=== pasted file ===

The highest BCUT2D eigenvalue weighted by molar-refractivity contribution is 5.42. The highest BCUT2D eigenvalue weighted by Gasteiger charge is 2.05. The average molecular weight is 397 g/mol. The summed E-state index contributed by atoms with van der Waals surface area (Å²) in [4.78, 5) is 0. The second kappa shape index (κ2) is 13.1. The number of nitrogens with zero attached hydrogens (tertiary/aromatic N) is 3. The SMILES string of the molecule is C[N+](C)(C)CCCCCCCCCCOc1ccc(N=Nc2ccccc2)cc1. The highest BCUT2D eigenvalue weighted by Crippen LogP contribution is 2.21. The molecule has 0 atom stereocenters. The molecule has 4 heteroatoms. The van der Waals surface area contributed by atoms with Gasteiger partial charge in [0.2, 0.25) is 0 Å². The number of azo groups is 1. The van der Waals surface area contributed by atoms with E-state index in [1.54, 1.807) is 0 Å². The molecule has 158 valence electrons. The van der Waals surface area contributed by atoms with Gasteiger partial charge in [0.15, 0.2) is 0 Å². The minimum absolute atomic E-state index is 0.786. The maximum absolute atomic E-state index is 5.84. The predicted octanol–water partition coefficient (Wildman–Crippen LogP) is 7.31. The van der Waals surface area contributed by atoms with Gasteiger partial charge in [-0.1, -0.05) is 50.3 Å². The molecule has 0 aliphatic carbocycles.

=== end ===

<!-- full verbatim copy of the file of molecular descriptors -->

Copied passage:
The highest BCUT2D eigenvalue weighted by molar-refractivity contribution is 5.42. The highest BCUT2D eigenvalue weighted by Gasteiger charge is 2.05. The average molecular weight is 397 g/mol. The summed E-state index contributed by atoms with van der Waals surface area (Å²) in [4.78, 5) is 0. The second kappa shape index (κ2) is 13.1. The number of nitrogens with zero attached hydrogens (tertiary/aromatic N) is 3. The SMILES string of the molecule is C[N+](C)(C)CCCCCCCCCCOc1ccc(N=Nc2ccccc2)cc1. The highest BCUT2D eigenvalue weighted by Crippen LogP contribution is 2.21. The molecule has 0 atom stereocenters. The molecule has 4 heteroatoms. The van der Waals surface area contributed by atoms with Gasteiger partial charge in [0.2, 0.25) is 0 Å². The number of azo groups is 1. The van der Waals surface area contributed by atoms with E-state index in [1.54, 1.807) is 0 Å². The molecule has 158 valence electrons. The van der Waals surface area contributed by atoms with Gasteiger partial charge in [0.15, 0.2) is 0 Å². The minimum absolute atomic E-state index is 0.786. The maximum absolute atomic E-state index is 5.84. The predicted octanol–water partition coefficient (Wildman–Crippen LogP) is 7.31. The van der Waals surface area contributed by atoms with Gasteiger partial charge in [-0.1, -0.05) is 50.3 Å². The molecule has 0 aliphatic carbocycles.